Twelve-step support groups share a few distinct features—many of which derive from a book written for Alcoholics Anonymous that was originally published in 1939. These groups require individuals to admit their need for help for their substance abuse and renounce their lifestyle of addiction.
There are a variety of 12-step support groups, depending on the particular addiction with which one is struggling. During the meeting, members often read and discuss literature on the 12 steps of recovery. Alcoholics Anonymous support groups, for example, read together from the 12 steps and 12 traditions of Alcoholics Anonymous.
A couple of the more well-known and heavily attended 12-step groups include:
- Alcoholics Anonymous (AA). Alcoholics Anonymous is a self-help recovery organization that is made up of support groups for people who are committed to beating alcoholism. AA first introduced, and still uses, the 12 steps of recovery, which have been in use in the United States and Canada for the last 60 years. This alcohol recovery program encourages its members to reach out to a higher power to help people overcome their addictions. With more than 56,500 AA support groups and alcohol addiction recovery programs throughout the United States, most communities have at least one AA support group. Support group meetings may be open or closed. Open meetings allow the attendance of both the substance abuser and his or her family members. Closed meetings only allow the attendance of the substance abuser. Members are expected to attend meetings regularly and encouraged to seek out a sponsor who has managed to successfully maintain sobriety.
- Narcotics Anonymous (NA). Narcotics Anonymous is an organization that adapted the same principles as Alcoholics Anonymous. Just like AA, NA emphasizes a spiritual connection to a higher power. The program is targeted towards men and women for whom drugs have become a major problem. These people come together regularly in support group meetings and help one another to maintain abstinence as they recover from their addictions.
Other 12-step support groups also include Cocaine Anonymous and Heroin Anonymous.
Non-12-step support groups provide a secular alternative to the 12-step programs and may be more comfortable for those not wanting to place such an emphasis on a higher power for recovery. Non-12-step groups sometimes involve fewer group sharing scenarios—which can provide some relief for those individuals who aren't as comfortable sharing sensitive personal information in group settings. Below are a few examples of non-12-step programs:
- Secular Organizations for Sobriety (SOS). SOS is presented as a secular alternative to the more spiritual 12-step addiction recovery programs (such as AA and NA) that encourage people to reach out to a higher power. The program targets substance abusers who would like to separate sobriety from spirituality and religion. The organization credits the individual for maintaining sobriety as opposed to crediting a higher power. SOS is comprised of a network of autonomous local groups that help individuals achieve and maintain sobriety. The organization has meetings in many cities across the United States. In SOS, sobriety is presented as the number one priority for individuals suffering from alcoholism or addiction. It emphasizes the use of clear communication and scientific knowledge in choosing the most rational approach to living a sober and rewarding life.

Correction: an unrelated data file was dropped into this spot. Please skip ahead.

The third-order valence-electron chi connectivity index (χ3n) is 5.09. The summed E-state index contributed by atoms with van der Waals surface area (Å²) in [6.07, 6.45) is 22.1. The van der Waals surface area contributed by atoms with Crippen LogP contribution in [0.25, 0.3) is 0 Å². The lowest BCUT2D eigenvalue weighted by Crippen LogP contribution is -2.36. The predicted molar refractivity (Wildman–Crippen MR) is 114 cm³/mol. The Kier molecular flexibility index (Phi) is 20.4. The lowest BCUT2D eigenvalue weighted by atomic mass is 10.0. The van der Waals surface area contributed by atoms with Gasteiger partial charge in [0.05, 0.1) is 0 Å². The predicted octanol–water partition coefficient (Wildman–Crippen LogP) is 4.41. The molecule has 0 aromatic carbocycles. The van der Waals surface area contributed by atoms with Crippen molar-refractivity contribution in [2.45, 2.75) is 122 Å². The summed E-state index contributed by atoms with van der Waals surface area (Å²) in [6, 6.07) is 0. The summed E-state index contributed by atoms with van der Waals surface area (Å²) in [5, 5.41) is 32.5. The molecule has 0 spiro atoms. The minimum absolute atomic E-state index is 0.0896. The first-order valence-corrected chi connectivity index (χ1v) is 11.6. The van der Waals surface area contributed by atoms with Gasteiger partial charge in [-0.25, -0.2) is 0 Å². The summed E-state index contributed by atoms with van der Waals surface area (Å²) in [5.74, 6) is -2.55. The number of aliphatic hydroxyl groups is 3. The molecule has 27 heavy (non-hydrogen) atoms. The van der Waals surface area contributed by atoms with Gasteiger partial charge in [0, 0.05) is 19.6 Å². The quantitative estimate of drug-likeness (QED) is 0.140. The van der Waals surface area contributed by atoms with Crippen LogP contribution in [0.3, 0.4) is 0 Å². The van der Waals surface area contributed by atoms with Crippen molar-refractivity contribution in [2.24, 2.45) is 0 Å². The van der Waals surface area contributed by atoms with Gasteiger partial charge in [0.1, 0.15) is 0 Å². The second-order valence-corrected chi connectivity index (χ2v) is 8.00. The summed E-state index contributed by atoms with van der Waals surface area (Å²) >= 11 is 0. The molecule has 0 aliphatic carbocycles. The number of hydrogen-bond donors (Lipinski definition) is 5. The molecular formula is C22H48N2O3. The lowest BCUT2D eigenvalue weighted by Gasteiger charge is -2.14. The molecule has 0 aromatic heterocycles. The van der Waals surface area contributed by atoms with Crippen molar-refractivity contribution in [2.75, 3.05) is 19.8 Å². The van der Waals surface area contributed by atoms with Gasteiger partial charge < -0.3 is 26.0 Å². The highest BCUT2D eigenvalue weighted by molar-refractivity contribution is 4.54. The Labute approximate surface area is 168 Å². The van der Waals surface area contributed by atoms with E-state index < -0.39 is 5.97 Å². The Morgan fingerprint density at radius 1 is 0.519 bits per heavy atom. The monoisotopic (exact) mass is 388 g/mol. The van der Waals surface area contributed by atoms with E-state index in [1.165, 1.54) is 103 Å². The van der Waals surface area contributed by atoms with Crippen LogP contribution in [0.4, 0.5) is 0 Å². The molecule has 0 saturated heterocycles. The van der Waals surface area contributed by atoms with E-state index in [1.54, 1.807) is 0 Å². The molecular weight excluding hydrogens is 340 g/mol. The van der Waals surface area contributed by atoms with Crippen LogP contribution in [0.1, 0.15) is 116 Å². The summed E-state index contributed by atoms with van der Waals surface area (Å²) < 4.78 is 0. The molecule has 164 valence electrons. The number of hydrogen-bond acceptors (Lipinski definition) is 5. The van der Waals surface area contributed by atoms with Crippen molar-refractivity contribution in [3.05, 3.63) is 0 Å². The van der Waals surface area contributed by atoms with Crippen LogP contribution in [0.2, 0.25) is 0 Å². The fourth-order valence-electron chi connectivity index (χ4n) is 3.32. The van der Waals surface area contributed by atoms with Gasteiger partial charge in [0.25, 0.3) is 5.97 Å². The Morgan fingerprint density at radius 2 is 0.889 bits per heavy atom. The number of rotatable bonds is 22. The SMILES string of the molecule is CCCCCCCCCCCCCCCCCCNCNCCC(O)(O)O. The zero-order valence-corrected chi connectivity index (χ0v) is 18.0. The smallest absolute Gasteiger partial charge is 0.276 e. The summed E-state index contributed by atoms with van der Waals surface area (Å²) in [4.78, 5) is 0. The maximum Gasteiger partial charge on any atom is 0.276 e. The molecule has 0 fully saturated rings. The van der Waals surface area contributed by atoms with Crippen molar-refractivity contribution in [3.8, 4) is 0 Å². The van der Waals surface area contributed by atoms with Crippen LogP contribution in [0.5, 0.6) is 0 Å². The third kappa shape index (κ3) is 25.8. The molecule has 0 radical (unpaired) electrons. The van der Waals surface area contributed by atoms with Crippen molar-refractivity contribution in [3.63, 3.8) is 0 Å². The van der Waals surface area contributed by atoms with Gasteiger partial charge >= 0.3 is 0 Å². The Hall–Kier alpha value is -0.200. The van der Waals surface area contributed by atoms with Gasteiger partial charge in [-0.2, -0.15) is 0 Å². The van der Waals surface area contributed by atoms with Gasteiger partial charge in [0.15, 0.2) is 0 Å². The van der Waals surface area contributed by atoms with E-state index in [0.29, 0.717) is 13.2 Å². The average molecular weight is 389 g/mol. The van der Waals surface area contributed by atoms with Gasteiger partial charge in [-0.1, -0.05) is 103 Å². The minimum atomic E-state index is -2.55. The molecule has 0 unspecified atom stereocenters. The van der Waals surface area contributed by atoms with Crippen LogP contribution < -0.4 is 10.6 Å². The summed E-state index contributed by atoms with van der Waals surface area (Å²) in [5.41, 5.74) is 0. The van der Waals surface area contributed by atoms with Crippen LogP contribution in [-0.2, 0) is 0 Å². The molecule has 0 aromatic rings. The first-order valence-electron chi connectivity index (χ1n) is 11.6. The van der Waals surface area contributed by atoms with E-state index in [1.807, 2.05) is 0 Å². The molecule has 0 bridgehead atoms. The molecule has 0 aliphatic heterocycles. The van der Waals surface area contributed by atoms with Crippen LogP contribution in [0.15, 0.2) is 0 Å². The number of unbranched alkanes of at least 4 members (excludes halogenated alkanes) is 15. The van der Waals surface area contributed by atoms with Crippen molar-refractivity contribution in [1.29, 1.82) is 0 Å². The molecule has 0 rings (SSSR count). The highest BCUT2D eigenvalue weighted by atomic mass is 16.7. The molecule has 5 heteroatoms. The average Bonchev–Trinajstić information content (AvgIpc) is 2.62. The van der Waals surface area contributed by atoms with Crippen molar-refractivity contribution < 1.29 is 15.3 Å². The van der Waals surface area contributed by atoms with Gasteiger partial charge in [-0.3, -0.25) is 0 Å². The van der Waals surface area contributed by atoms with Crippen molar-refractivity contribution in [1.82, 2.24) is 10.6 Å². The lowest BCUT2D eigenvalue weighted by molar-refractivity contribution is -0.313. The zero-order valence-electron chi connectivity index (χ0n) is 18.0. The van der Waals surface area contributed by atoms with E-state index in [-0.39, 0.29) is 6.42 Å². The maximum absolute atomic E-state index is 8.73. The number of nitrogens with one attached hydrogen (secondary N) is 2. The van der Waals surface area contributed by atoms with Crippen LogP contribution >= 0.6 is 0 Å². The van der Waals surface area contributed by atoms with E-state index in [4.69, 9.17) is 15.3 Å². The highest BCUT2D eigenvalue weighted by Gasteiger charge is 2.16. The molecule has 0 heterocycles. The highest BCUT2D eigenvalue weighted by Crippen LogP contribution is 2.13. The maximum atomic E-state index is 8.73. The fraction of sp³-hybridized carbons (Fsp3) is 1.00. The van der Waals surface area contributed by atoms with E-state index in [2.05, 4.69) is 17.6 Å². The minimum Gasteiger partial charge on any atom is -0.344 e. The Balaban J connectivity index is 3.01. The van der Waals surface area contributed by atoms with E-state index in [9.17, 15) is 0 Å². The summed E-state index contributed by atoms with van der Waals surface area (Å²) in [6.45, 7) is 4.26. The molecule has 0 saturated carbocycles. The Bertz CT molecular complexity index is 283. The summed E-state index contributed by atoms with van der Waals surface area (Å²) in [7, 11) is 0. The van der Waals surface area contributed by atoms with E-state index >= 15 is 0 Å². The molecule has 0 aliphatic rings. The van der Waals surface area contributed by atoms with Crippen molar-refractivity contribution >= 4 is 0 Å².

- Rational Recovery (RR). This secular, non-12-step recovery program mainly utilizes Addictive Voice Recognition Techniques. The techniques enable individuals to identify and manage the "Addictive Voice"—which is defined as any thought or feeling that supports the continued use of drugs and alcohol. The program encourages individuals to make a commitment to abstinence. Unlike other addiction recovery programs, attendance of RR support groups is not considered necessary once an individual has learned the techniques.
- Self Management and Recovery Training (SMART Recovery). SMART Recovery is a network of support groups that advocate the use of scientific research in addiction recovery. SMART Recovery supports the use of prescription medications and behavioral therapies in the treatment of substance abuse. Since scientific knowledge is constantly evolving, the SMART Recovery program is also constantly evolving. The organization has face-to-face meetings across the United States and daily online meetings.
Support Groups for the Families of Alcohol and Substance Abusers
When an individual has been struggling through an addiction, it is usually not simply the substance abuser who needs support. Family members' lives are often closely connected with, and deeply affected by, the loved one who has been abusing a substance. Thankfully, there are also support groups to help carry these loved ones through the difficult times and questions that may arise in these circumstances.
A few of these family support groups include:
- Al-Anon and Alateen. Al-Anon is an organization comprised of support groups targeted towards friends and family of individuals suffering from alcoholism. In these groups, family members and friends are able to share their personal experiences, discuss difficulties and find effective ways to deal with problems—regardless of whether the alcohol abusing individual in their lives have completed an addiction recovery program. Alateen is a fellowship that is specifically targeted towards younger Al-Anon members, particularly teenagers.
- Nar-Anon. Nar-Anon, like Al-Anon, is a fellowship for friends and family members of those struggling with drug addiction. Nar-Anon takes the shape of a 12-step program and helps relatives and friends better deal with the effects of living with an addicted family member.
- National Institute on Drug Abuse. (2018). Treatment Approaches for Drug Addiction.